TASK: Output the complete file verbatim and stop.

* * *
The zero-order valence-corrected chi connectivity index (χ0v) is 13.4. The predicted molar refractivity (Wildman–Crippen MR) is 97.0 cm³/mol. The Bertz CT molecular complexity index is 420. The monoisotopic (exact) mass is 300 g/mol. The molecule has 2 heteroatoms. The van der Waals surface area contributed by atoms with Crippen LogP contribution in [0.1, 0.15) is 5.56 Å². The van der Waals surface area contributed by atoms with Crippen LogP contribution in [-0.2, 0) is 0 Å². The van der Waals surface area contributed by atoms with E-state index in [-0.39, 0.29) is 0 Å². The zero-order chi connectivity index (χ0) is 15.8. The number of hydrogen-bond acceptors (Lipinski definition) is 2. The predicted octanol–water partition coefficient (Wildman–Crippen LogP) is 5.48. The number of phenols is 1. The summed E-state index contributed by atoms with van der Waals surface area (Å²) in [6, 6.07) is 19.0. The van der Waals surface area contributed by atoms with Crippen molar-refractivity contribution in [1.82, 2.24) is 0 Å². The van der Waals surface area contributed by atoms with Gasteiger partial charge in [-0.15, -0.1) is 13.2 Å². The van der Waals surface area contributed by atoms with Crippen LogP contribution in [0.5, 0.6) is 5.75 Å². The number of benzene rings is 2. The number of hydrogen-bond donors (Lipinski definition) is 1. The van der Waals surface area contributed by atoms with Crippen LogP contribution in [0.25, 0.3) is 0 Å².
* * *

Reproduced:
The zero-order valence-corrected chi connectivity index (χ0v) is 13.4. The predicted molar refractivity (Wildman–Crippen MR) is 97.0 cm³/mol. The Bertz CT molecular complexity index is 420. The monoisotopic (exact) mass is 300 g/mol. The molecule has 2 heteroatoms. The van der Waals surface area contributed by atoms with Crippen LogP contribution in [0.1, 0.15) is 5.56 Å². The van der Waals surface area contributed by atoms with Crippen LogP contribution in [-0.2, 0) is 0 Å². The van der Waals surface area contributed by atoms with E-state index in [-0.39, 0.29) is 0 Å². The zero-order chi connectivity index (χ0) is 15.8. The number of hydrogen-bond acceptors (Lipinski definition) is 2. The predicted octanol–water partition coefficient (Wildman–Crippen LogP) is 5.48. The number of phenols is 1. The summed E-state index contributed by atoms with van der Waals surface area (Å²) in [6, 6.07) is 19.0. The van der Waals surface area contributed by atoms with Crippen molar-refractivity contribution in [1.82, 2.24) is 0 Å². The van der Waals surface area contributed by atoms with Gasteiger partial charge in [-0.15, -0.1) is 13.2 Å². The van der Waals surface area contributed by atoms with Crippen LogP contribution in [0.5, 0.6) is 5.75 Å². The number of benzene rings is 2. The number of hydrogen-bond donors (Lipinski definition) is 1. The van der Waals surface area contributed by atoms with Crippen LogP contribution in [0.25, 0.3) is 0 Å².